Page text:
2. Weak Identity, Credential, and Access Management
  3. Insecure APIs
  4. Account Hijacking
  5. Malicious Insiders

Emerging acronyms in cloud security deserve closer inspection which aim to address Gartner and CSA's analysis.

 

An Extra Knight For The Board: Cloud Access Security Brokers

CASBs are security policy enforcement points, placing inline security policies, encryption, identity management, and a host of other features against cloud service consumers and providers. Yes, it's existing technologies wrapped up with a nice bow but is no less important on premise or in the cloud.  If you're already playing in the cloud chances are you already have some form of CASB, and if you're a datacenter traditionalist, you definitely have some of these services (TACACS, SSO/Federation services, RBAC). CASB's do encapsulate a lot of disparate solutions into a service offering which may alleviate administrative end point expansion, potentially lowering costs. However, with several new players offering CASB "solutions", there's a lot of contest on the proving grounds before enterprises can add those additional pieces to their security chess board.  Remember chess pieces != vendors... they represent solutions.

 

Cloud Workload Protection Platform: Protect the Queen Wherever She May Go

There are many ways vendors are massaging CWPP definitions to meet their products functionality. Using the term workload as the key jump point, the purpose of CWPP's are to classify data through governance policies, and be apply rulesets to that data in flight and when it lands. This allows InfoSec departments the ability to expand data governance rules to more complex hybrid and cloud deployments to ensure data is landing only where authorized and by only the correct parties. Think SELinux for cloud data; policy-based security policies applied across an organization regardless of data's location.  New vendors and existing vendors are deploying CWPP features but unless they can seamlessly integrate into your existing infrastructure and meet your policy needs, you're implementing a half-complete solution. You've left chess board tiles exposed. Can CWPP address a lot of security issues? If your InfoSec program is mature enough, then yes.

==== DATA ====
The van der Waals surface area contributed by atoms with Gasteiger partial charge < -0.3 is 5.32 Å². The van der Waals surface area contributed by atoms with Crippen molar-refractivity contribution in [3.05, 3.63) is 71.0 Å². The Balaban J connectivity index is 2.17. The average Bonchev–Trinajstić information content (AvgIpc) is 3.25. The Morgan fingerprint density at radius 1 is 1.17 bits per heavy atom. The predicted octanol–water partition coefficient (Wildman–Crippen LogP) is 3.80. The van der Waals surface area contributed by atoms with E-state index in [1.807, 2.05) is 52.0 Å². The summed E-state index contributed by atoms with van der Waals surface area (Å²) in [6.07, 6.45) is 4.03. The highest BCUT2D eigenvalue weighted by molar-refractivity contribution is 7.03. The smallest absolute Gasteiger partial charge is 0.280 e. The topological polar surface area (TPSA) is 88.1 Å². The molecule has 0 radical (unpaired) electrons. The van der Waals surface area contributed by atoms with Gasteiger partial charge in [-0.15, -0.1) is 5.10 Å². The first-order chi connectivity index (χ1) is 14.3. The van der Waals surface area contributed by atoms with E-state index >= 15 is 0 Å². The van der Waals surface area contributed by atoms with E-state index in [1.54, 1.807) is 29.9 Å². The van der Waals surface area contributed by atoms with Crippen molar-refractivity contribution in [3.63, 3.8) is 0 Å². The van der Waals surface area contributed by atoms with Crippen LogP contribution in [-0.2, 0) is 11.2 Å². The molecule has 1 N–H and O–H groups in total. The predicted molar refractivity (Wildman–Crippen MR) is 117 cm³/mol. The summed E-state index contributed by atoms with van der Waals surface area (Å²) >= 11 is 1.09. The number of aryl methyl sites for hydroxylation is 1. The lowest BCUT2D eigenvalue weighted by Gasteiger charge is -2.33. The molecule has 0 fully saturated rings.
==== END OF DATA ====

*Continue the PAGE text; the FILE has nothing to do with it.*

CASB and CWPP's are new solutions to old problems and are a welcome addition to the expanding chess board.  But don't throw away your existing solutions because they're "old".  Traditional vulnerabilities still exist and we re-expose ourselves if we shift focus away to new attack methods.  InfoSec's responsibility is to evaluate the changing security landscape and adjust accordingly, not purchase the shiny new toy your CISO saw advertised in the airline magazine.  The game's expanding and so should your security solution footprint.  Adjust smartly and according to your business requirements.  An informed InfoSec team is much more effective than one kept in the dark; looking at you Sales & Marketing Shadow IT!  Give me a shout out with your thoughts; if you disagree we can argue security trends until SGDQ.  I have my priorities straight.